Severe maternal morbidity (SMM), as defined by the CDC, has been repeatedly associated with maternal mortality, fetal risk, and long-term maternal risk. Research efforts to reduce SMM are also one of PCORI’s research priorities. Racial disparities in SMM are well established, with African American (AA) women at consistently higher risk of SMM than White women. However, factors contributing to racial disparities in SMM are largely unknown, and commonly known socioeconomic factors have not been able to explain these racial disparities. Consequently, strategies to reduce them are absent.
Recent studies have shown that pregnant women with genital herpes simplex virus (GHSV) infection are at higher risk of SMM with strong underlying biological plausibility. The CDC has repeatedly reported that the rate of GHSV infection is four times higher in AA women than White women. This combination makes GHSV infection a likely overlooked factor contributing to racial disparities in SMM. More importantly, recent studies, including this team’s pilot study, have shown that treating women with GHSV infection using existing anti-herpes medications could reduce the SMM risk. Given that it would benefit AA women more because of their higher GHSV infection rate, such treatment could consequently lead to a reduction in racial disparities in SMM.
Currently, there is a significant knowledge gap regarding the benefit of treating GHSV infection to reduce SMM risk and its racial disparities. Pregnant women with GHSV infection, including many AA women, are not being treated. The current CDC guidelines for treating GHSV infection at 36 weeks of gestation are focused on reducing vertical transmission to newborns; thus, the treatment timing is too late for the prevention of SMM. Thus, a potentially effective treatment in reducing racial disparities in SMM is not being implemented because of the lack of data and the existing knowledge gap, which urgently need to be addressed.
To address the important question of racial disparities in SMM and examine the comparative effectiveness of a promising treatment/intervention strategy that could lead to a reduction in SMM risk and racial disparities in SMM, the team will conduct a large cohort study with a two-stage design, combining an electronic medical record (EMR)-based overall cohort (Stage I) of 339,000 pregnant women with a sub-cohort interview (Stage II) of 1,200 pregnant women randomly selected from the Stage I cohort to examine the impact of additional confounders not available from the EMR data. Based on the status of GHSV infection and its treatment, four cohorts will be established for comparison: (a) women with GHSV infection who received treatment early in pregnancy (before the third trimester); (b) women with GHSV infection who received treatment later in pregnancy (during the third trimester); (c) women with GHSV infection without treatment during pregnancy (untreated); and (d) women without GHSV infection (unexposed controls). Data on GHSV infection, SMM diagnosis, race/ethnicity, and potential confounders are available for all 339,000 women from electronic medical records (EMRs). In addition, the sub-cohort of 1,200 participants, randomly selected from each of the four cohorts, will be interviewed to collect data on additional confounders not available from the EMR. A sensitivity analysis will incorporate the additional data collected from the sub-cohort to assess the impact of any potentially unmeasured confounders.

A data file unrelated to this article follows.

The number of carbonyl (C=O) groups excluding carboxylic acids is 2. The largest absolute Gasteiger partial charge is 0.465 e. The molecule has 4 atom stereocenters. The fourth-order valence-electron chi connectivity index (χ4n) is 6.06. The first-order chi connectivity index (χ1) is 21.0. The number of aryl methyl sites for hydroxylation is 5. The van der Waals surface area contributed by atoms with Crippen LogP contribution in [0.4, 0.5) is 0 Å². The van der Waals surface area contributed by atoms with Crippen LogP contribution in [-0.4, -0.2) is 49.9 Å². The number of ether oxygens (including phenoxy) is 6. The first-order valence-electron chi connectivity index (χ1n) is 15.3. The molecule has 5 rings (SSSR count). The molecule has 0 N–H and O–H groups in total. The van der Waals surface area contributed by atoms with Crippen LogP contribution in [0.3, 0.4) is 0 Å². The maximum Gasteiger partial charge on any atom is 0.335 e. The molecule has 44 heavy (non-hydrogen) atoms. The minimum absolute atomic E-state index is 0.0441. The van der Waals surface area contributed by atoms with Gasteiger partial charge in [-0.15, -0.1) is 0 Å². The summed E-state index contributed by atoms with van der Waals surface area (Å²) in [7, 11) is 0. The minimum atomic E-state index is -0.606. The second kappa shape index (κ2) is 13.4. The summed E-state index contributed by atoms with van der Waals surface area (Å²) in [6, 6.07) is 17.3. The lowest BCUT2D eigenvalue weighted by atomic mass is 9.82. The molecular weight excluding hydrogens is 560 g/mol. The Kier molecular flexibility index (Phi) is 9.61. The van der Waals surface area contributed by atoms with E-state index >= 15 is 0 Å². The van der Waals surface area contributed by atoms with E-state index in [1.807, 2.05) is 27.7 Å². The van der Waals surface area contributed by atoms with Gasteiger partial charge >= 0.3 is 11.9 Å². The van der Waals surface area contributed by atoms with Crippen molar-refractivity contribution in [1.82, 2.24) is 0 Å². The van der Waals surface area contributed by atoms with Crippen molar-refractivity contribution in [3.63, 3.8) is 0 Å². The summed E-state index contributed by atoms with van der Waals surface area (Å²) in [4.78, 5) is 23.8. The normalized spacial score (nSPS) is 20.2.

Given that racial disparities in SMM present serious challenges to both clinicians and pregnant women, the proposed study will provide much-needed data from real-world clinical settings to address the comparative effectiveness of treating GHSV infection on reducing racial disparities in SMM. The study findings could have an immediate clinical application to reducing racial disparities in SMM by filling the current knowledge gap.
*All proposed projects, including requested budgets and project periods, are approved subject to a programmatic and budget review by PCORI staff and the negotiation of a formal award contract.